Transportation

Study Looks At Houston Bike And Pedestrian Fatalities

Deadly bike and pedestrian accidents in Houston above average for big cities.

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Pedestrians in downtown Houston wait to cross Main Street at St. Joseph Parkway.

A new study shows that despite recent efforts, Houston still has a lot of work to to do to make the city safer for cyclists and walkers.

The study from the Alliance for Biking and Walking ranks Houston in the top half of cities when it comes to how much it spends on biking and walking projects, but the number of people killed in cycling and pedestrian accidents remains high.

The Alliance’s Jeffrey Miller says Houston has about 20 pedestrian fatalities for every 10,000 walking commuters. That’s over double the national average for big cities.

“So typically we’re seeing these high numbers in cities that have very wide and high-speed roads, so it makes it very difficult for a pedestrian, especially a pedestrian who might be moving slower because they’re elderly, they’re young.”

Following a rash of bike fatalities in recent months, Houston is taking the first steps toward developing a bike master plan. Mayor Annise Parker has also unveiled a “complete streets” policy that’s designed to make streets accessible to all users.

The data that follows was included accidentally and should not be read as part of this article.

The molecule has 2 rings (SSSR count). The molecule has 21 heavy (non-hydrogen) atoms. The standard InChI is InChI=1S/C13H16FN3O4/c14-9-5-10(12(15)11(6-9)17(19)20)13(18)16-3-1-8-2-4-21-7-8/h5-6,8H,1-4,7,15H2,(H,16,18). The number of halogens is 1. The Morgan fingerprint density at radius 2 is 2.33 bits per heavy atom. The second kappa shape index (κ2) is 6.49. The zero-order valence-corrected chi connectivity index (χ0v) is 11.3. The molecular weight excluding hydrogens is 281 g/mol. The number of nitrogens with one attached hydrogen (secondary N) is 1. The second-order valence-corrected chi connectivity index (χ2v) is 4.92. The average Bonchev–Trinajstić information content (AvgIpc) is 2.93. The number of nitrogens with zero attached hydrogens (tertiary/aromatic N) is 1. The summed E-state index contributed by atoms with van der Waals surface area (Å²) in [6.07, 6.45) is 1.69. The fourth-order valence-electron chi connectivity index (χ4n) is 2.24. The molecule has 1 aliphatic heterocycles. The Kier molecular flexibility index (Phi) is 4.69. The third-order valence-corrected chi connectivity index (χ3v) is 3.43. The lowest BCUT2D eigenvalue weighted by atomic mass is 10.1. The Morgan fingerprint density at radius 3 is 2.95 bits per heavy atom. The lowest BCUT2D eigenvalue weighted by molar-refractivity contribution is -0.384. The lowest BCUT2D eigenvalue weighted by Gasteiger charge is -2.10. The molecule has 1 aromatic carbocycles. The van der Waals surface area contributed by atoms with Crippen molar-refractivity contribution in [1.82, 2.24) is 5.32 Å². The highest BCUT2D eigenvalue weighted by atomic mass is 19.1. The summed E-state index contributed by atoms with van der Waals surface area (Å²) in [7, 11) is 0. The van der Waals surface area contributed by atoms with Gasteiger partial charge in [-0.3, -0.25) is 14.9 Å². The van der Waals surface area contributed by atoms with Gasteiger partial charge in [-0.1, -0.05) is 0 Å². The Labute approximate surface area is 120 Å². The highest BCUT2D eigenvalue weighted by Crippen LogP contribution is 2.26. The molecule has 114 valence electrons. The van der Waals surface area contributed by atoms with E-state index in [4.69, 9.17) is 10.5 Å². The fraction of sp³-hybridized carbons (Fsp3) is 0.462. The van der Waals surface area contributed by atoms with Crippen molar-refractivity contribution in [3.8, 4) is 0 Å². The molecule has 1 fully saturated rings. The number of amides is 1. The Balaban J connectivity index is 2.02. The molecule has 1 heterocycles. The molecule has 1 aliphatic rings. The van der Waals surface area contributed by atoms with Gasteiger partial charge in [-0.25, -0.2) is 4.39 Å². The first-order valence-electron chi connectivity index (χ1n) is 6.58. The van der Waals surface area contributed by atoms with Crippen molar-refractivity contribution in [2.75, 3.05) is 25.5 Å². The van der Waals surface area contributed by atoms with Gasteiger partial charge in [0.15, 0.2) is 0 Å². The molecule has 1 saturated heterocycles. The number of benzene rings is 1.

Miller says cities with high numbers of walkers and cyclists tend to have far fewer deadly accidents.

“It’s partially the fact that drivers are expecting to see bicyclists and pedestrians and so they start driving accordingly and in a much safer and more calm manner.”

The study shows about 2.2 percent of Houston residents walk to work, while less than one percent commute by bike.

Of the country’s 52 largest cities, Houston ranks 35th in the number of people who bike and walk to work.

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Gail Delaughter

Gail Delaughter

Transportation Reporter

From early-morning interviews with commuters to walks through muddy construction sites, Gail covers all aspects of getting around Houston. That includes walking, driving, cycling, taking the bus, and occasionally flying. Before she became transportation reporter in 2011, Gail hosted weekend programs for Houston Public Media. She's also covered courts in...

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